Over the last 10 years, Manomet and our team of partners have deployed over 40 transmitters on Whimbrel at various sites in North America. This mountain of data has vastly improved our understanding of Whimbrel migratory pathways, resource use, and survival. For our trip to the Gulf coast, the information relayed from these transmitters combined with publicly available ebird data helped us hone in on key sites to explore. For example, we analyzed the daily commutes of a satellite tagged bird in Louisiana, as it traveled from a coastal roost site inland to rice and crawfish fields to feed during the day. Those feeding areas happened to coincide with the largest concentrations of Whimbrel reported in ebird over the past decade, some of which numbered over 500 individuals. This allowed us to hypothesize that the coastal roost site identified by the satellite data could be functioning as a nocturnal roost for all those birds.
To test this hypothesis, we coordinated with refuge staff to do an evening survey in Rockefeller Wildlife Refuge, the location of the potential roost site. While we knew at least one bird (the satellite-tagged bird) was roosting there, we entered the night of 4/19 not knowing if any other birds would show up. We climbed onto an excavator to gain some elevation and started scanning the horizon for Whimbrels. What started out as a trickle soon turned into a flood, and by the end of the survey, we had tallied over 3,000 Whimbrels arriving onto the refuge. A great discovery! This count alone puts south-central Louisiana on the map as one of the top spring staging areas for Whimbrel on the Atlantic and Gulf Coasts. We did subsequent surveys the following two nights and were joined by State Ornithologist for LDWF, Robert Dobbs. We were thrilled to share our methods with Robert, and he and Louisiana Audubon have now joined forces to continue the surveys.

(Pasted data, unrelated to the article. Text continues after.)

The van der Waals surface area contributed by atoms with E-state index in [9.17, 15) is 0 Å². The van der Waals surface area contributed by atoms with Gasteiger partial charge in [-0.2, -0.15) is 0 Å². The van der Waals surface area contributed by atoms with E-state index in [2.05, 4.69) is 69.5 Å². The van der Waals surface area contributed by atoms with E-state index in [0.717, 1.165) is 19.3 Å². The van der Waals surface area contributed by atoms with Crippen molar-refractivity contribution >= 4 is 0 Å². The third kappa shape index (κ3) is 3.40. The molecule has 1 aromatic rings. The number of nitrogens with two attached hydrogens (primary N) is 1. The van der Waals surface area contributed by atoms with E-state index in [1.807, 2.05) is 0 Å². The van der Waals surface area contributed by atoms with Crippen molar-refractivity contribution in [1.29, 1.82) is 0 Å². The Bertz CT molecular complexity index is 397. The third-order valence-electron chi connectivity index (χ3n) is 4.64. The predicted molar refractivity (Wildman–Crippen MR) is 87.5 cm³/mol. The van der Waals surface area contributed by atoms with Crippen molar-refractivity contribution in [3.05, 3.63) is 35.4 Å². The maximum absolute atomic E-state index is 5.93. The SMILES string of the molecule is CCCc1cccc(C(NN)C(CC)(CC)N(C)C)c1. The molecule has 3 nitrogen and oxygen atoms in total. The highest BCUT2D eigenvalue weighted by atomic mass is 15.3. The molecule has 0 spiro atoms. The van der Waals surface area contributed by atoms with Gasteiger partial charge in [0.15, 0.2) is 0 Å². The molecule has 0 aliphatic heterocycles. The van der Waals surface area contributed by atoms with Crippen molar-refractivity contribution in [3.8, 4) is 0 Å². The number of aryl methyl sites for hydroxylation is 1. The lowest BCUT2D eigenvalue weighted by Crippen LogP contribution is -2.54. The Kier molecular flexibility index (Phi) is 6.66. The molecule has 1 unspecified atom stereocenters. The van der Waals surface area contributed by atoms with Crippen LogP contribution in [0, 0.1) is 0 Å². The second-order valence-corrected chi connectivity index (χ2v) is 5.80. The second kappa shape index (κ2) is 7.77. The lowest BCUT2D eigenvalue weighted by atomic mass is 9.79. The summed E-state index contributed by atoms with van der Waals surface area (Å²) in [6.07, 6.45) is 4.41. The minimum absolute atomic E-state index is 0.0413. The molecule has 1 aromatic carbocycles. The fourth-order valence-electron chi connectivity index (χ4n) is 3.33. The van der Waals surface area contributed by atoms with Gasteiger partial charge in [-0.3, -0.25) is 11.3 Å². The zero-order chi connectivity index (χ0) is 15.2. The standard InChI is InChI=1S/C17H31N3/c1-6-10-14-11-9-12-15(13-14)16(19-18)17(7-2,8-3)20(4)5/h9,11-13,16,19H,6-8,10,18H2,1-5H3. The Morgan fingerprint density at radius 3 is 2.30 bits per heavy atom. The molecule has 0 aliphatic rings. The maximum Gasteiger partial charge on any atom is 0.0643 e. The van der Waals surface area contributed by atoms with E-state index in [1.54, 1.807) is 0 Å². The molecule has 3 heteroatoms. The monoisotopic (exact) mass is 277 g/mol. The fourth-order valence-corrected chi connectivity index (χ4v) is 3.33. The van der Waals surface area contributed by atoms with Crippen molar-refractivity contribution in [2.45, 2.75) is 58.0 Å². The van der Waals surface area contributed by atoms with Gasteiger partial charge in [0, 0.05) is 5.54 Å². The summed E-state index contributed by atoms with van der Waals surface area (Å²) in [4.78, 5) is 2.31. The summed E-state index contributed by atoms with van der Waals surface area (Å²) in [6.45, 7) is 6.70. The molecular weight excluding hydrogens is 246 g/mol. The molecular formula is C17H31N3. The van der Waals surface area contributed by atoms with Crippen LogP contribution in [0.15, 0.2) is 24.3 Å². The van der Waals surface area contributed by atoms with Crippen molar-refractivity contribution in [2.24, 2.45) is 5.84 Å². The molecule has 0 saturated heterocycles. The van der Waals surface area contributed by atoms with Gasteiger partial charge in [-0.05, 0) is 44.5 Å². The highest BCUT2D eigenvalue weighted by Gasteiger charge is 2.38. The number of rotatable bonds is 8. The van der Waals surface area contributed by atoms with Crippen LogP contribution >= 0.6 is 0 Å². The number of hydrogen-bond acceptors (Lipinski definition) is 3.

During the day, we covered the working lands north of Rockefeller, which mostly include vast rice and crawfish fields. In addition to the roost surveys, we are keen on increasing our understanding of how Whimbrels are using this landscape and finding the resources they need to successfully continue their migration.